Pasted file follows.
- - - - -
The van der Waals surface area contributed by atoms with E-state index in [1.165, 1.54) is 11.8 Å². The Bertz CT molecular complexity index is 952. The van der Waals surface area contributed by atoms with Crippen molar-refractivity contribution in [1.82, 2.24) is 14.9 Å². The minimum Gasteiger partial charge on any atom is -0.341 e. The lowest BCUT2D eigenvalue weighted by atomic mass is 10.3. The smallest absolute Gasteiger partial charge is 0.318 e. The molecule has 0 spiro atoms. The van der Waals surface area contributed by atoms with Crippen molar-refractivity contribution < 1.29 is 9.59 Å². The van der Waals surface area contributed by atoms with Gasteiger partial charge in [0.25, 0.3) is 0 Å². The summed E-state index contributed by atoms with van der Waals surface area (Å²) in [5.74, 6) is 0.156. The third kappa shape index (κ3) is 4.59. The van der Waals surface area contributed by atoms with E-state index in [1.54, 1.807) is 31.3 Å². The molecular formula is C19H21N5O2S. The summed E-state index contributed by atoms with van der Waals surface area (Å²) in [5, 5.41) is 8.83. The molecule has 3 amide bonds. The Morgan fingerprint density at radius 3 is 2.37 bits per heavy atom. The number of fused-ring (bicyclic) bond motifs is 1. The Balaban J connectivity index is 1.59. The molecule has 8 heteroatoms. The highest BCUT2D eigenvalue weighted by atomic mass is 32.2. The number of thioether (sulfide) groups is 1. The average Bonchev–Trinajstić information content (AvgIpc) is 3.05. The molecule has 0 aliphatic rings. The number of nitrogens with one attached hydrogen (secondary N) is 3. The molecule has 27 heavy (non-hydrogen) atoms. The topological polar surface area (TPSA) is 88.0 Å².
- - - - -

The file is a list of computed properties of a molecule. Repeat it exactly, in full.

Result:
The van der Waals surface area contributed by atoms with E-state index in [1.165, 1.54) is 11.8 Å². The Bertz CT molecular complexity index is 952. The van der Waals surface area contributed by atoms with Crippen molar-refractivity contribution in [1.82, 2.24) is 14.9 Å². The minimum Gasteiger partial charge on any atom is -0.341 e. The lowest BCUT2D eigenvalue weighted by atomic mass is 10.3. The smallest absolute Gasteiger partial charge is 0.318 e. The molecule has 0 spiro atoms. The van der Waals surface area contributed by atoms with Crippen molar-refractivity contribution < 1.29 is 9.59 Å². The van der Waals surface area contributed by atoms with Gasteiger partial charge in [0.25, 0.3) is 0 Å². The summed E-state index contributed by atoms with van der Waals surface area (Å²) in [5.74, 6) is 0.156. The third kappa shape index (κ3) is 4.59. The van der Waals surface area contributed by atoms with E-state index in [1.54, 1.807) is 31.3 Å². The molecular formula is C19H21N5O2S. The summed E-state index contributed by atoms with van der Waals surface area (Å²) in [5, 5.41) is 8.83. The molecule has 3 amide bonds. The Morgan fingerprint density at radius 3 is 2.37 bits per heavy atom. The number of fused-ring (bicyclic) bond motifs is 1. The Balaban J connectivity index is 1.59. The molecule has 8 heteroatoms. The highest BCUT2D eigenvalue weighted by atomic mass is 32.2. The number of thioether (sulfide) groups is 1. The average Bonchev–Trinajstić information content (AvgIpc) is 3.05. The molecule has 0 aliphatic rings. The number of nitrogens with one attached hydrogen (secondary N) is 3. The molecule has 27 heavy (non-hydrogen) atoms. The topological polar surface area (TPSA) is 88.0 Å².